Creating Compelling Characters

Whenever I led writers’ groups, I found writers stretched to the limit. Squeezed between work and family obligations, grabbing spare minutes to write, they bought the recommended writing books that came along, but they had no time to read or apply the techniques the tomes contained.

Frequently I found myself condensing, combining, copying bits from here and there and passing out sheets at the meetings. One week might be some comedy techniques of Doug Adams, next week it might be on establishing tone.

That’s my task here. Every day give you a morsel to digest, use ASAP. Keep it short, simple.  KISS

Whenever possible, I use books written by the best—today it’s some tips on character from mystery writer Elizabeth George, Write Away: One Novelist’s Approach to Fiction and the Writing Life. Tomorrow, some from Dynamic Characters by Nancy Kress, tops in science fiction. I’ve read novels by both, they deliver what they’ve preached.

Each main character gets a character analysis, a complete bio.

She free writes, stream of consciousness, to start exploring the relationships.

“Create characters who are real to the reader, who evoke an emotional response within the reader, and you create suspense because the reader will want to know what’s going to happen to those people once the status quo is shattered by the primary event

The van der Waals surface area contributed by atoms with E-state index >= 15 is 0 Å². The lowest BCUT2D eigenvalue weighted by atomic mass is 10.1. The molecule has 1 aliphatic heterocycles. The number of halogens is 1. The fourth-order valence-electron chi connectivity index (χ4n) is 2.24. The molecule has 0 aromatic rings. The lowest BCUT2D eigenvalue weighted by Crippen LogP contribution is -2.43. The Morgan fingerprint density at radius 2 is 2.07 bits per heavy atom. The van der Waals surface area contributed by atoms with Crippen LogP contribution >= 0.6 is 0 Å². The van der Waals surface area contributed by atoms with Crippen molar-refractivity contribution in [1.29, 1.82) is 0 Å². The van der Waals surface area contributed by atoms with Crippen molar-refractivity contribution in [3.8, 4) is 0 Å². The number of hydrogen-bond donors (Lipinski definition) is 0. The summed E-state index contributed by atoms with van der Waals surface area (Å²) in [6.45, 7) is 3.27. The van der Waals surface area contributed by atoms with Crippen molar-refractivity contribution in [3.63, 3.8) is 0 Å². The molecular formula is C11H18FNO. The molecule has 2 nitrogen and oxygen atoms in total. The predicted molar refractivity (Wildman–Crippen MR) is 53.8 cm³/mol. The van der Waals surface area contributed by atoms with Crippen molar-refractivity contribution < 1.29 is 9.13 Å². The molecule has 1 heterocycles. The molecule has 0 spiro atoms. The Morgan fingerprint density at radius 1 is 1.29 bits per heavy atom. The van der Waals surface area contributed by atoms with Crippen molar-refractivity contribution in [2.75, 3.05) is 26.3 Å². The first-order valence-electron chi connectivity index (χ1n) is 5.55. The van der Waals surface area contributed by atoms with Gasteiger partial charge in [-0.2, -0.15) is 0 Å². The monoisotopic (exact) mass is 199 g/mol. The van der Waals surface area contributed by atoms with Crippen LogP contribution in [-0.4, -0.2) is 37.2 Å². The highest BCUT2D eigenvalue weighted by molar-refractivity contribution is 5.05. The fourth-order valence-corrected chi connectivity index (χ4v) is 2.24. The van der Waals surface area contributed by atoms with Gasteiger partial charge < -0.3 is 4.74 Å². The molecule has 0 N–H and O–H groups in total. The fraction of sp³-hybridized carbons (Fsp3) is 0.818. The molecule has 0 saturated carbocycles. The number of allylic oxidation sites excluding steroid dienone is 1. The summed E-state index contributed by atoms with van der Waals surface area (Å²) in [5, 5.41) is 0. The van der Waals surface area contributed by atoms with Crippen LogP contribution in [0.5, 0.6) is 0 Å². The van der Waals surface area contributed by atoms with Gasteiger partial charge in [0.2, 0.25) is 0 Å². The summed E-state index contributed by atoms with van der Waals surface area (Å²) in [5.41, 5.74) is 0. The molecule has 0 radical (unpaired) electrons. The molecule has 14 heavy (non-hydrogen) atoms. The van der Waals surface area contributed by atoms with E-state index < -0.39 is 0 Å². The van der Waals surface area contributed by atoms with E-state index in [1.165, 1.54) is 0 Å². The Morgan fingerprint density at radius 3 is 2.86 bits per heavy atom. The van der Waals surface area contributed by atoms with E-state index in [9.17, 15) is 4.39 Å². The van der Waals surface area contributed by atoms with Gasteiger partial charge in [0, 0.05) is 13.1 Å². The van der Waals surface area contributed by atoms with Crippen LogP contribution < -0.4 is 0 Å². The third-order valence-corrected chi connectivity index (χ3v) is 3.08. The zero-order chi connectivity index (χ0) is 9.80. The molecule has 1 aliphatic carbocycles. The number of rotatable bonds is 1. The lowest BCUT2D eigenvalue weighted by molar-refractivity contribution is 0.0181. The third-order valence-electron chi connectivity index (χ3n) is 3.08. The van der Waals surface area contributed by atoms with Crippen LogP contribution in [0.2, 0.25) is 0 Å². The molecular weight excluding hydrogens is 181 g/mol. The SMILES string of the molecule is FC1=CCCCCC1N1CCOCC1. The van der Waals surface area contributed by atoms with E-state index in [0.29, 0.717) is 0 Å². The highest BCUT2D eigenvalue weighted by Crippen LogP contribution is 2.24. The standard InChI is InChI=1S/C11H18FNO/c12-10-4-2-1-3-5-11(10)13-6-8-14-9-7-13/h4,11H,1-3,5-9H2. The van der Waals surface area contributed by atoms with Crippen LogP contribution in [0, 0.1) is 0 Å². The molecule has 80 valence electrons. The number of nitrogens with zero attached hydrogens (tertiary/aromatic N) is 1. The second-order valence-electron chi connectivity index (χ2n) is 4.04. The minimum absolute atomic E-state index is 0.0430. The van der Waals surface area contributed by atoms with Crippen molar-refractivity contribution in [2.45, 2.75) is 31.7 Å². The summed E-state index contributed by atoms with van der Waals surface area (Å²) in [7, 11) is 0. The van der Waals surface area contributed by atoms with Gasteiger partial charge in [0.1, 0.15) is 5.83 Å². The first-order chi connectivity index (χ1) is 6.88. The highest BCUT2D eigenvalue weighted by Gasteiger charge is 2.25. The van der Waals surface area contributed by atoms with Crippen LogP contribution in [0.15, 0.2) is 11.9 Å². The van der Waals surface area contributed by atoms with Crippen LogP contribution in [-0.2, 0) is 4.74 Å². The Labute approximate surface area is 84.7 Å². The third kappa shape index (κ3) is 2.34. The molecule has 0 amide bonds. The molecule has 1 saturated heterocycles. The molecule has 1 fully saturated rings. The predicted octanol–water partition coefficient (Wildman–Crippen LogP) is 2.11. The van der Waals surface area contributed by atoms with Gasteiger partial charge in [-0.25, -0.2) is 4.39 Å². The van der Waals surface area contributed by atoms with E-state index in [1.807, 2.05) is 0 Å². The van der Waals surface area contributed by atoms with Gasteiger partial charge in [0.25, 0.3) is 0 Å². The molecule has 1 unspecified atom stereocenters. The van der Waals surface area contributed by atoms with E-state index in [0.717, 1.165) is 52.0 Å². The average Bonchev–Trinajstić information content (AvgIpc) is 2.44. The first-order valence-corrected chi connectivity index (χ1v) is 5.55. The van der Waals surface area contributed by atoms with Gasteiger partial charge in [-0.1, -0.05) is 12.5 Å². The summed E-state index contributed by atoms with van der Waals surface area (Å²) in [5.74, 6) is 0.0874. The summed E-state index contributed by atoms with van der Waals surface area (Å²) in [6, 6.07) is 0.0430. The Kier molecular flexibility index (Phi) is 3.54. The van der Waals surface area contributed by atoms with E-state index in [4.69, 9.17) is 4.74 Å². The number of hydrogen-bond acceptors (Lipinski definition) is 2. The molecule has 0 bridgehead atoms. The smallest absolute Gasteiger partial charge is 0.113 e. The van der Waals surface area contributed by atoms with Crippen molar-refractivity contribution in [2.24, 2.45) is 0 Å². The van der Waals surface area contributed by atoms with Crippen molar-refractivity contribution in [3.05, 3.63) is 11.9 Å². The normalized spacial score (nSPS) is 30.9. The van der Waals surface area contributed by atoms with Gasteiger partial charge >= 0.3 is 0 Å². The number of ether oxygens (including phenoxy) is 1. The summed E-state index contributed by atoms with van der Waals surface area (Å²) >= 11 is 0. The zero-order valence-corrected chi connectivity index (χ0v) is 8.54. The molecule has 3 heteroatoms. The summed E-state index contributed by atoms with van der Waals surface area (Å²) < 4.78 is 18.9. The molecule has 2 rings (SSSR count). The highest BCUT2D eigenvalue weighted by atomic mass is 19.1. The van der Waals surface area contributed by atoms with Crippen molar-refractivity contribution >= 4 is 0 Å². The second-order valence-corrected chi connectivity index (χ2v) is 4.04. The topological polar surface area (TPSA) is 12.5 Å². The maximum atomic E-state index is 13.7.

One way to do this is to give the character an intention. This produces interest in the reader. It produces anticipation. If the reader cares about a character, the reader anticipates the problems he’s going to face. Using time also works to promote suspense.”

5 unique things that she does for each bio

  1. She establishes the character’s core need. This is something essential to him that, when denied, results in whatever constitutes his psychopathology.

Examples: need to be competent: good at everything you do.

flip       Self-castigation, he’d never act out.

  1. The supreme stress he’s ever under will be when his core need is thwarted. His pathological maneuver is the flip side of the core need.

Delusions, compulsions, addictions, denial, hysterical ailments, hypochondria, illnesses, behaviors harming the self, behaviors harming others, manias, and phobias are all possible maneuvers.

If the core need is internal, the flip will also be internal.

  1. A character’s sexuality, history and attitudes.
  2. An event in the character’s past that has had a huge impact on him. This may never be stated in the novel.
  3. What does the character want in the novel? In each scene?

That’s enough, get writing.

Kathy

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Beginning Write

Began writing at 12, and began compulsively reading every writing book and magazine I could get my hands on. It's been a great hobby that I've enjoyed and now wish to share. I've led two writing groups, been a part of many more, and see this blog as an extension of that.

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